CP24C:
Impacts of Microplastics on Marine Organisms and Ecosystem Health IV Posters

Session ID#: 93320

Session Description:
Plastic pollution is ubiquitous in marine environments globally and presents an environmental challenge that extends throughout food webs, threatening organism and ecosystem health. Microplastic debris is of particular concern since ingestion of synthetic particles and fibers have been documented in a variety of marine species, including the smallest of zooplankton to the largest marine mammals in the sea.

Given that organisms inhabiting coastal ecosystems are subjected to many stressors, including variations in temperature and salinity related to global climate change and chemicals present in run-off or associated with plastics themselves; we must also consider that plastic debris represents one of a myriad of anthropogenic threats. Understanding the interactions that occur within (e.g. stress response) and between organisms (e.g. trophic transfer) at different levels of biological organization in an environmentally relevant context is critical to accurately measure and predict the impacts of plastic pollution, to assess risk, and to project species resilience in the Anthropocene.

Presentations addressing these challenges in marine and estuarine organisms across taxa are welcome. The session will highlight both field and laboratory research investigating microplastic exposure in the field or laboratory and may also be considered in the context of conditions induced by global climate change, such as ocean acidification, hypoxia, increased temperature, varied salinity, or species interactions. Studies can address responses at the molecular (e.g. gene expression), organism (e.g. reproduction), or population scale.

Co-Sponsor(s):
  • ME - Marine Ecology and Biodiversity
  • OC - Ocean Change: Acidification and Hypoxia
Index Terms:

1635 Oceans [GLOBAL CHANGE]
4217 Coastal processes [OCEANOGRAPHY: GENERAL]
4235 Estuarine processes [OCEANOGRAPHY: GENERAL]
4251 Marine pollution [OCEANOGRAPHY: GENERAL]
Primary Chair:  Dorothy Ann Horn, Portland State University, Portland, OR, United States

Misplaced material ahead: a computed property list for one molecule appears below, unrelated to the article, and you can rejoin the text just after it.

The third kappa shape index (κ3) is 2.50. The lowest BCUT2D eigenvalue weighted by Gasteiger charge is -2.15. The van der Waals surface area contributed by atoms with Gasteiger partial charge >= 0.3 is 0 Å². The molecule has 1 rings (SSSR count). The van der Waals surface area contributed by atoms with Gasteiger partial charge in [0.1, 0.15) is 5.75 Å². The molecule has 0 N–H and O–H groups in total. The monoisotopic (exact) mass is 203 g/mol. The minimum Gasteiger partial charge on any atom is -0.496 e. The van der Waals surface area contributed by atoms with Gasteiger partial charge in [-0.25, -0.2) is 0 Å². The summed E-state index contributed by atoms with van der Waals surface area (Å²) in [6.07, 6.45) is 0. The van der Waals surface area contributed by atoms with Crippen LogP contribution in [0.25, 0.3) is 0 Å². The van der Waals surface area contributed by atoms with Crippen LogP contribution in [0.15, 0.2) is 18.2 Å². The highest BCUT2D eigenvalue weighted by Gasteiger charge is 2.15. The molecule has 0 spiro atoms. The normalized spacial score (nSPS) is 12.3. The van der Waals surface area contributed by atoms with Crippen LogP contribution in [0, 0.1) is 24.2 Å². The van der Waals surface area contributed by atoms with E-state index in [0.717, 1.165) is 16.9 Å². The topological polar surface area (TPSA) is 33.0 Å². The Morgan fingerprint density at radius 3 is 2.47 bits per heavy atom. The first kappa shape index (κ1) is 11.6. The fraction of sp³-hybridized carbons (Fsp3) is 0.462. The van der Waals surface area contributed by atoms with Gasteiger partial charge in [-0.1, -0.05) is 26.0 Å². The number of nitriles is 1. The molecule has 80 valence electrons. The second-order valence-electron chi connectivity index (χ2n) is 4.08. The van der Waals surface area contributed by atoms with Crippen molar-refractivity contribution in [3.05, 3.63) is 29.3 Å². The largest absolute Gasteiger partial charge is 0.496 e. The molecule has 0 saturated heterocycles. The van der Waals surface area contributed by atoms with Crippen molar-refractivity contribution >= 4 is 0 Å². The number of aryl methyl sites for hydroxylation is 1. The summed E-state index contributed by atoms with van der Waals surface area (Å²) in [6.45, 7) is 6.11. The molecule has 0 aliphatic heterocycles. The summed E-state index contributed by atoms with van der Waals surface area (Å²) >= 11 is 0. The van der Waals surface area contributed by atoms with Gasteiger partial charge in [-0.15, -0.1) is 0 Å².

Co-chairs:  Samantha N. Athey, University of Toronto, Toronto, ON, Canada, Susanne M Brander, Oregon State University, Department of Environmental and Molecular Toxicology, Corvallis, OR, United States and Elise F Granek, Portland State University, Environmental Science & Management, Portland, OR, United States
Primary Liaison:  Samantha N. Athey, University of Toronto, Toronto, ON, Canada
Moderators:  Dorothy Ann Horn, Portland State University, Portland, OR, United States and Samantha N. Athey, University of North Carolina Wilmington, Chemistry and Biochemisty, Wilminton, NC, United States
Student Paper Review Liaison:  Susanne M Brander, Oregon State University, Department of Environmental and Molecular Toxicology, Corvallis, OR, United States

Abstracts Submitted to this Session:

 
Source And Fate Of Microplastics Fibers In The Ocean - A Case Of Study In Newtown Creek And Flushing Bay (634961)
Mariela Carrera, Rutgers University, New Jersey, NJ, United States, Emmerline Ragoonath-De Mattos, Columbia University of New York, Palisades, NY, United States, Joaquim I Goes, Lamont Doherty Earth Obs, Palisades, NY, United States and Beizhan Yan, Lamont Doherty Earth Observatory, Palisades, NY, United States
 
Marine Litter Management Education Through Computer Applications and Ocean Observations (638825)
Vrushali C, MKSSS's Cummins College of Engineering For Women, Pune,India, Information Technology, Pune, India
 
Microplastics in Drinking Water in Qingdao, China (638982)
Neal Xiangyu Ding, Organization Not Listed, Qingdao, China, Min Zhang, Ocean University of China, College of Chemistry and Chemical Engineering, Qingdao, 266100, Qingdao, China, Jinfeng Ding, First Institute of Oceanography, Ministry of Natural Resources, Qingdao, 266061, Key Lab of Marine Bioactive Substances, China, Fenghua Jiang, First Institute of Oceanography, State Oceanic Administration, Qingdao, China and Jingxi Li, First Institute of Oceanography, Ministry of Natural Resources, Qingdao, 266061, Key Lab of Marine Bioactive Substances, Qingdao, China